Can Food Affect your Mood?

For the UAS Whalesong

Eating healthy foods can make a big difference in how you feel. Here are several tips on how to eat right and improve your chances of avoiding the effects of SAD, (Seasonal Affective Disorder), and related depression:

1) Fill your plate with essential antioxidants: Antioxidants such as beta carotene and vitamins C and E combat the effects of damaging molecules called free radicals. Antioxidants have been shown to tie up these free radicals and take away their destructive power. Foods rich in antioxidants include:
*Sources of beta-carotene: apricots, broccoli, cantaloupe, carrots, collards, peaches, pumpkin, spinach, sweet potato
*Sources of vitamin C: blueberries, grapefruit, kiwi, oranges, peppers, potatoes, strawberries, tomato
*Sources of vitamin E: margarine, nuts and seeds, vegetable oils, wheat germ

2) Eat “Smart” Carbs for a calming effect: The connection between carbohydrates and mood is  linked to the mood-boosting brain chemical, serotonin. Opt for smart or “complex” carbs, such as whole grain crackers and bread, rather than simple carbs, such as cakes, cookies and white bread.

3) Eat Protein-rich foods to boost Alertness: Foods rich in protein, like turkey, tuna or chicken, are rich in an amino acid called tyrosine. Tyrosine may help boost levels of brain chemicals dopamine and norepinephrine. This boost helps you feel alert, increases energy, and makes it easier to concentrate. Good sources of healthy protein: Beans and peas, lean beef, low fat cheese, fish, milk, poultry, soy products and yogurt.

4) Get plenty of Vitamin D: Lack of vitamin D has been linked to many health issues from increased cancer risk to mood disorders. A University of Toronto study noticed that people who were suffering from depression, particularly those with Seasonal Affective Disorder, tended to improve as their levels of Vitamin D increased over the course of a year. Up to a 4,000 IU a day supplement is considered safe for most over 8 years of age. It may take more than this for a period of time to get your blood level normal if it is low. Vitamin D enhanced juices, (and of course milk), are also easy sources of Vitamin D.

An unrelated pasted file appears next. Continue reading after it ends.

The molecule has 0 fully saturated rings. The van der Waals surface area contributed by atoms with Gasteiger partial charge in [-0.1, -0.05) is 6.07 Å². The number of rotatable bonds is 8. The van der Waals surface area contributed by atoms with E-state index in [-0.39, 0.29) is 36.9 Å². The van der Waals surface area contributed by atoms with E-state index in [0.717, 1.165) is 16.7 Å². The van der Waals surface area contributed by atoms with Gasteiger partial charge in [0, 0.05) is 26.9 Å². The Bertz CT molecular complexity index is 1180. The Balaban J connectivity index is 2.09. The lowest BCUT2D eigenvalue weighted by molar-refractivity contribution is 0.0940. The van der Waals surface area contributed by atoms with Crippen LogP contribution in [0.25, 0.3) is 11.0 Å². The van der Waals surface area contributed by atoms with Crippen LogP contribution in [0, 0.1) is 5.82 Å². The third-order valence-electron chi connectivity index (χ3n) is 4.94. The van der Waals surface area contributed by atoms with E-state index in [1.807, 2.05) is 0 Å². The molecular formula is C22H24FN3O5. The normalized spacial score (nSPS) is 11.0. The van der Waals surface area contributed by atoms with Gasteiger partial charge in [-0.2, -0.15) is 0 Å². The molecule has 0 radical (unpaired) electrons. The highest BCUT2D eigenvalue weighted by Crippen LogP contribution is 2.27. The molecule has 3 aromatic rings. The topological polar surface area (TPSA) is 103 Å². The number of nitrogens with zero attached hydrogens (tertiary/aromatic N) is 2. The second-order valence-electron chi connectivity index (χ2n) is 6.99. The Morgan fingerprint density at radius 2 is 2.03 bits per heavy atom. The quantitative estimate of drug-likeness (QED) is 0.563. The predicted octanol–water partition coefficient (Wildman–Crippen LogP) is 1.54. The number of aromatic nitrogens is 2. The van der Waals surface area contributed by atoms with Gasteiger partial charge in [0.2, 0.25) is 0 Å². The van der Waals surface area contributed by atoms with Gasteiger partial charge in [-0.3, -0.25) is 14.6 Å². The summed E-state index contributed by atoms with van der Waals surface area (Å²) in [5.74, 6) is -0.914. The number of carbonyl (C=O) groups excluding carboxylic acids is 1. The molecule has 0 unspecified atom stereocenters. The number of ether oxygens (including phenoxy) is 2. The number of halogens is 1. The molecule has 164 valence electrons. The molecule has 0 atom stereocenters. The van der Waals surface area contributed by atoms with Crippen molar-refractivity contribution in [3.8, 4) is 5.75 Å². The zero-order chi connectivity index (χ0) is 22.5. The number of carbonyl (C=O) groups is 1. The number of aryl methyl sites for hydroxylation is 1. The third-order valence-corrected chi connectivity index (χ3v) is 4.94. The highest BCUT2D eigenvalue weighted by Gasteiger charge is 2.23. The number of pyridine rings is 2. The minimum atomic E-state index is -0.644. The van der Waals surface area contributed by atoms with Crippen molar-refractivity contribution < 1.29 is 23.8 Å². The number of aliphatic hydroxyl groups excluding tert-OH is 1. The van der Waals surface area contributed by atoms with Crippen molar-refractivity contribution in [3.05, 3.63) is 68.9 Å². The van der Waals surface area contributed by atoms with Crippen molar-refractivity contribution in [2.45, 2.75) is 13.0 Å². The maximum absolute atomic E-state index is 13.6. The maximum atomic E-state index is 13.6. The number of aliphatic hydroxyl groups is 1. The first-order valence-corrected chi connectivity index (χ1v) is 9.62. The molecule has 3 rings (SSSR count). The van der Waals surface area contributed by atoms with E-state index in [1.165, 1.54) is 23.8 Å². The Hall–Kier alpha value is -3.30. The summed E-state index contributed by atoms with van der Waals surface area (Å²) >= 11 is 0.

5) Include Omega-3 Fatty Acids in your Diet: We know that omega-3 fatty acids have innumerable health benefits. Recently, scientists have revealed that a diet deficient in omega-3 fatty acids is associated with depression. Sources of omega-3 fatty acids include:
*fatty fish(anchovy, mackerel, salmon, sardines, shad and tuna), flaxseeds, chia seeds, nuts, (including walnuts), canola oil, soybean oil and dark green leafy vegetables.

6) Fruits (for natural sweetness)-fresh fruit is bright, vibrant and packed with immune supportive, health promoting phytonutrients. Unlike natural sugars in fruit; processed refined sugars, (like candy and soda) can cause a big boost in energy, followed by a massive crash, which can  ultimately result in feeling blue. Rather than a traditional sugary treat in the afternoon, opt for a piece of fresh fruit instead.

7) Chocolate-So many of us LOVE chocolate! Besides great tasting and loads of health promoting antioxidants(in the dark, cacao rich varieties-not the processed milk chocolate stuff of course), chocolate is one of the best mood-boosting foods. Chocolate is metabolized by the body into serotonin, one of our most potent mood enhancing hormones. Just remember, if you are trying to lose weight, a little bit goes a long way!

*Excerpts taken from WebMD, and
Stacy Kennedy, MPH,RD,CSO,LDN; Reboot Nutritionist

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